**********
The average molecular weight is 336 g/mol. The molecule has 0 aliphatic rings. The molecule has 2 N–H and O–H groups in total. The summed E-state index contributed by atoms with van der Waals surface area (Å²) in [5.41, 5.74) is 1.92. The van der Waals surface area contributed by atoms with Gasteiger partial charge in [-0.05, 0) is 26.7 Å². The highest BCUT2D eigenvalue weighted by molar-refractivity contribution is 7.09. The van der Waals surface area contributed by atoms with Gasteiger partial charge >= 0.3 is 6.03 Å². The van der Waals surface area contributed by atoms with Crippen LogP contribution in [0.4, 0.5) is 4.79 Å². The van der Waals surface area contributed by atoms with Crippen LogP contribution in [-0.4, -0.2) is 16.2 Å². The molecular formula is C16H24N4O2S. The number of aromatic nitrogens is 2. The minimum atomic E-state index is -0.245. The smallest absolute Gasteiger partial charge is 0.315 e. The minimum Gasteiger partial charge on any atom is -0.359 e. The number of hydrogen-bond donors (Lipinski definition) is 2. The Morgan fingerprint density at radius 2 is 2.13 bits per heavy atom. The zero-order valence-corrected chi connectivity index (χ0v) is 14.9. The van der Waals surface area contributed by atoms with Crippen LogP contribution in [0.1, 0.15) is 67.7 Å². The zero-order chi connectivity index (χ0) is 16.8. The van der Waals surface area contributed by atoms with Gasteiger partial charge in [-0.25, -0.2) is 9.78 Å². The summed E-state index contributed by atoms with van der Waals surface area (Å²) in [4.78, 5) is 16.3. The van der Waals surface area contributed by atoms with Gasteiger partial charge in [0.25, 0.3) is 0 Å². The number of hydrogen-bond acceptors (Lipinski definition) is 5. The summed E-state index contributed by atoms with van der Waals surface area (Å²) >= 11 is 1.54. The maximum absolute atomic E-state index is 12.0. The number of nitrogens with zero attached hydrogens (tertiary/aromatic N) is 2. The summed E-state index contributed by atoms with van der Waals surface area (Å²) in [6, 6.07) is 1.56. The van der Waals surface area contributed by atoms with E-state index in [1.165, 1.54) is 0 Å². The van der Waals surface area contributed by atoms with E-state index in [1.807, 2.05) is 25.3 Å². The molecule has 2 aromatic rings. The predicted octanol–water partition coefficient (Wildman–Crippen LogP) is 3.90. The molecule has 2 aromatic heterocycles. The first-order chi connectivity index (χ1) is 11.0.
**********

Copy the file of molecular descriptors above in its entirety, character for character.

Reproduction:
The average molecular weight is 336 g/mol. The molecule has 0 aliphatic rings. The molecule has 2 N–H and O–H groups in total. The summed E-state index contributed by atoms with van der Waals surface area (Å²) in [5.41, 5.74) is 1.92. The van der Waals surface area contributed by atoms with Gasteiger partial charge in [-0.05, 0) is 26.7 Å². The highest BCUT2D eigenvalue weighted by molar-refractivity contribution is 7.09. The van der Waals surface area contributed by atoms with Gasteiger partial charge >= 0.3 is 6.03 Å². The van der Waals surface area contributed by atoms with Crippen LogP contribution in [0.4, 0.5) is 4.79 Å². The van der Waals surface area contributed by atoms with Crippen LogP contribution in [-0.4, -0.2) is 16.2 Å². The molecular formula is C16H24N4O2S. The number of aromatic nitrogens is 2. The minimum atomic E-state index is -0.245. The smallest absolute Gasteiger partial charge is 0.315 e. The minimum Gasteiger partial charge on any atom is -0.359 e. The number of hydrogen-bond donors (Lipinski definition) is 2. The Morgan fingerprint density at radius 2 is 2.13 bits per heavy atom. The zero-order valence-corrected chi connectivity index (χ0v) is 14.9. The van der Waals surface area contributed by atoms with Crippen LogP contribution in [0.1, 0.15) is 67.7 Å². The zero-order chi connectivity index (χ0) is 16.8. The van der Waals surface area contributed by atoms with Gasteiger partial charge in [-0.25, -0.2) is 9.78 Å². The summed E-state index contributed by atoms with van der Waals surface area (Å²) in [4.78, 5) is 16.3. The van der Waals surface area contributed by atoms with Gasteiger partial charge in [0.25, 0.3) is 0 Å². The number of hydrogen-bond acceptors (Lipinski definition) is 5. The summed E-state index contributed by atoms with van der Waals surface area (Å²) >= 11 is 1.54. The maximum absolute atomic E-state index is 12.0. The number of nitrogens with zero attached hydrogens (tertiary/aromatic N) is 2. The summed E-state index contributed by atoms with van der Waals surface area (Å²) in [6, 6.07) is 1.56. The van der Waals surface area contributed by atoms with E-state index in [1.165, 1.54) is 0 Å². The van der Waals surface area contributed by atoms with E-state index in [1.807, 2.05) is 25.3 Å². The molecule has 2 aromatic rings. The predicted octanol–water partition coefficient (Wildman–Crippen LogP) is 3.90. The molecule has 2 aromatic heterocycles. The first-order chi connectivity index (χ1) is 11.0.